The researchers wonder if it is possible that patients with inflammatory bowel disease and those with celiac disease have a “generalized inflammatory response”, meaning the whole body, including the brain, is affected by inflammation, thus leading to the headaches. Some experts also speculate that antibodies in celiac disease could be attacking the brain cells that cover the nervous system and, therefore, headaches occur.

Celiac disease is an autoimmune disease that makes a person supersensitive to gluten and causing various digestive problems. About one percent of the American population suffers from celiac disease. People with this condition are unable to enjoy foods that contain wheat gluten, like pizza, pastries, and pasta. Symptoms of celiac disease are stomach problems, joint pain, and headaches.

The Columbia University study also assessed the severity of migraine in the participants. Interestingly, 72 percent of those who suffer from celiac disease graded their migraine severe, but only 30 percent of participants with inflammatory bowel disease graded their headaches as severe. It suggests that migraines experienced by celiac disease patients are more debilitating and could be influenced by different physiological and environmental traits.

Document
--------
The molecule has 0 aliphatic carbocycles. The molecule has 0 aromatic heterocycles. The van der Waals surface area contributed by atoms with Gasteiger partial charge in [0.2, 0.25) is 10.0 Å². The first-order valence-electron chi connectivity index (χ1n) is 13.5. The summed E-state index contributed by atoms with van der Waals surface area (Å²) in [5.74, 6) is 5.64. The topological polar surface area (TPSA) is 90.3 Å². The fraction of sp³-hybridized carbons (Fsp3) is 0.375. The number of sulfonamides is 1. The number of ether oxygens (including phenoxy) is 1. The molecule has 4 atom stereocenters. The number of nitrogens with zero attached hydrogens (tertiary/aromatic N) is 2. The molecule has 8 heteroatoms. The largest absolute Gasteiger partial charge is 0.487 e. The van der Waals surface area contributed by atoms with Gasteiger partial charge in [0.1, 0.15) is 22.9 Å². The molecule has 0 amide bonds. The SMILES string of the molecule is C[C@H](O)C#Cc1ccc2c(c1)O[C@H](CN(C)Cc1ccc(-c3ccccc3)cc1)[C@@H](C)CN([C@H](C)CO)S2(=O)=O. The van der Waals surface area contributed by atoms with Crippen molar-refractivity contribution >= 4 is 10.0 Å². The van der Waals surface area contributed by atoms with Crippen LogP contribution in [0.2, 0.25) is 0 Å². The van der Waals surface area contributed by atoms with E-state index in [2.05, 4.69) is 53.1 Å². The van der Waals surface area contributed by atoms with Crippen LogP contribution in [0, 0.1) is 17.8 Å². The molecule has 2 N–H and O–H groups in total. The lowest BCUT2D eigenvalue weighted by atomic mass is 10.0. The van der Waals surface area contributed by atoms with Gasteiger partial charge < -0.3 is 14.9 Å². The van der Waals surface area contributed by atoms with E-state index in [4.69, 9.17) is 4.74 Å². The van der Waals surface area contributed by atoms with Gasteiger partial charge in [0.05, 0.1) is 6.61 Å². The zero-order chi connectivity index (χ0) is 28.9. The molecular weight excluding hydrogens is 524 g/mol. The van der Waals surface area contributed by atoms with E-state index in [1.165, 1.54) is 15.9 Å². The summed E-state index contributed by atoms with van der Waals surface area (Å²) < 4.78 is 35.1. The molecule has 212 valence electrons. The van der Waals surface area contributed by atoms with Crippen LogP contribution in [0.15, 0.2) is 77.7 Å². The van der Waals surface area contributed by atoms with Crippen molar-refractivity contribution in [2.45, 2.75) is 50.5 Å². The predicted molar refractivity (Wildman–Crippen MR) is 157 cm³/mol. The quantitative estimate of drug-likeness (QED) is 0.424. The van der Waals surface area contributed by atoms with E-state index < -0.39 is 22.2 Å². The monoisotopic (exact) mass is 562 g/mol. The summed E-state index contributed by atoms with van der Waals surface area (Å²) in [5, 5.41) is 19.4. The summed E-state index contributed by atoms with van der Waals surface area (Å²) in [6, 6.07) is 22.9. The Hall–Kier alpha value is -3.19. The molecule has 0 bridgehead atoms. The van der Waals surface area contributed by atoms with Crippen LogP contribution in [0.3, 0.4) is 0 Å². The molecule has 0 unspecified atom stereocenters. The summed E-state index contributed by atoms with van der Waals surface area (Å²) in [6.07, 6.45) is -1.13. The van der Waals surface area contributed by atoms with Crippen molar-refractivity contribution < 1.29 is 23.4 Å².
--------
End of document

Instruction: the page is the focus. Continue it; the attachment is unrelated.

While the findings of this study are considered “intriguing”, the researchers admitted that more investigation is needed, especially to help pinpoint exactly why celiac disease and inflammatory bowel disease are associated with migraine.

Connection between migraines and celiac disease